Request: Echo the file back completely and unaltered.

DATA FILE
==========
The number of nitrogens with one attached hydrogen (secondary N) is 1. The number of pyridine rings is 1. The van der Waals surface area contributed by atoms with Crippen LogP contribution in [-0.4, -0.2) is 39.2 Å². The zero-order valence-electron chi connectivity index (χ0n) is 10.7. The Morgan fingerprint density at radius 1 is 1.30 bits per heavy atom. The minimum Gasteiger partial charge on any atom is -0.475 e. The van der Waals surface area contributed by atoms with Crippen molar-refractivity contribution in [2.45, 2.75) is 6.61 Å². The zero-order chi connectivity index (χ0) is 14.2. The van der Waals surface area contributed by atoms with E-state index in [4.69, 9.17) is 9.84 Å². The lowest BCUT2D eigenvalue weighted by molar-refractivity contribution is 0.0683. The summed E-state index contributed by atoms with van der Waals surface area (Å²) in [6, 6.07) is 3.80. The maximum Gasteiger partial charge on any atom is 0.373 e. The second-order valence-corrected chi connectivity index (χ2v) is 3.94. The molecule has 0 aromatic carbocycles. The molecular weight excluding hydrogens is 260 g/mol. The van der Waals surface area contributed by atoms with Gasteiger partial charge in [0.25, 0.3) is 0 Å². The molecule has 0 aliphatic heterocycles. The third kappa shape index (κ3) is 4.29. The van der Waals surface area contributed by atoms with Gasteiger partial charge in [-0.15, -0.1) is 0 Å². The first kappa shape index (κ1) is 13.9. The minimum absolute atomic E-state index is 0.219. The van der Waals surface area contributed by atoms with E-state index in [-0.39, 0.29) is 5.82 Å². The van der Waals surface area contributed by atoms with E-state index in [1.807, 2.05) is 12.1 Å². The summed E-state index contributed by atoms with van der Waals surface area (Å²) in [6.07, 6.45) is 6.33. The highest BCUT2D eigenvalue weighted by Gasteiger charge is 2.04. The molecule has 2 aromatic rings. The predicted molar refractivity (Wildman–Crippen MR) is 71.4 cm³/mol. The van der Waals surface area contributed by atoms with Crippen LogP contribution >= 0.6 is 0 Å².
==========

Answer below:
The number of nitrogens with one attached hydrogen (secondary N) is 1. The number of pyridine rings is 1. The van der Waals surface area contributed by atoms with Crippen LogP contribution in [-0.4, -0.2) is 39.2 Å². The zero-order valence-electron chi connectivity index (χ0n) is 10.7. The Morgan fingerprint density at radius 1 is 1.30 bits per heavy atom. The minimum Gasteiger partial charge on any atom is -0.475 e. The van der Waals surface area contributed by atoms with Crippen molar-refractivity contribution in [2.45, 2.75) is 6.61 Å². The zero-order chi connectivity index (χ0) is 14.2. The van der Waals surface area contributed by atoms with E-state index in [4.69, 9.17) is 9.84 Å². The lowest BCUT2D eigenvalue weighted by molar-refractivity contribution is 0.0683. The summed E-state index contributed by atoms with van der Waals surface area (Å²) in [6, 6.07) is 3.80. The maximum Gasteiger partial charge on any atom is 0.373 e. The second-order valence-corrected chi connectivity index (χ2v) is 3.94. The molecule has 0 aromatic carbocycles. The molecular weight excluding hydrogens is 260 g/mol. The van der Waals surface area contributed by atoms with Gasteiger partial charge in [0.25, 0.3) is 0 Å². The molecule has 0 aliphatic heterocycles. The third kappa shape index (κ3) is 4.29. The van der Waals surface area contributed by atoms with Gasteiger partial charge in [-0.15, -0.1) is 0 Å². The first kappa shape index (κ1) is 13.9. The minimum absolute atomic E-state index is 0.219. The van der Waals surface area contributed by atoms with E-state index in [-0.39, 0.29) is 5.82 Å². The van der Waals surface area contributed by atoms with E-state index in [1.807, 2.05) is 12.1 Å². The summed E-state index contributed by atoms with van der Waals surface area (Å²) in [6.07, 6.45) is 6.33. The highest BCUT2D eigenvalue weighted by Gasteiger charge is 2.04. The molecule has 2 aromatic rings. The predicted molar refractivity (Wildman–Crippen MR) is 71.4 cm³/mol. The van der Waals surface area contributed by atoms with Crippen LogP contribution >= 0.6 is 0 Å².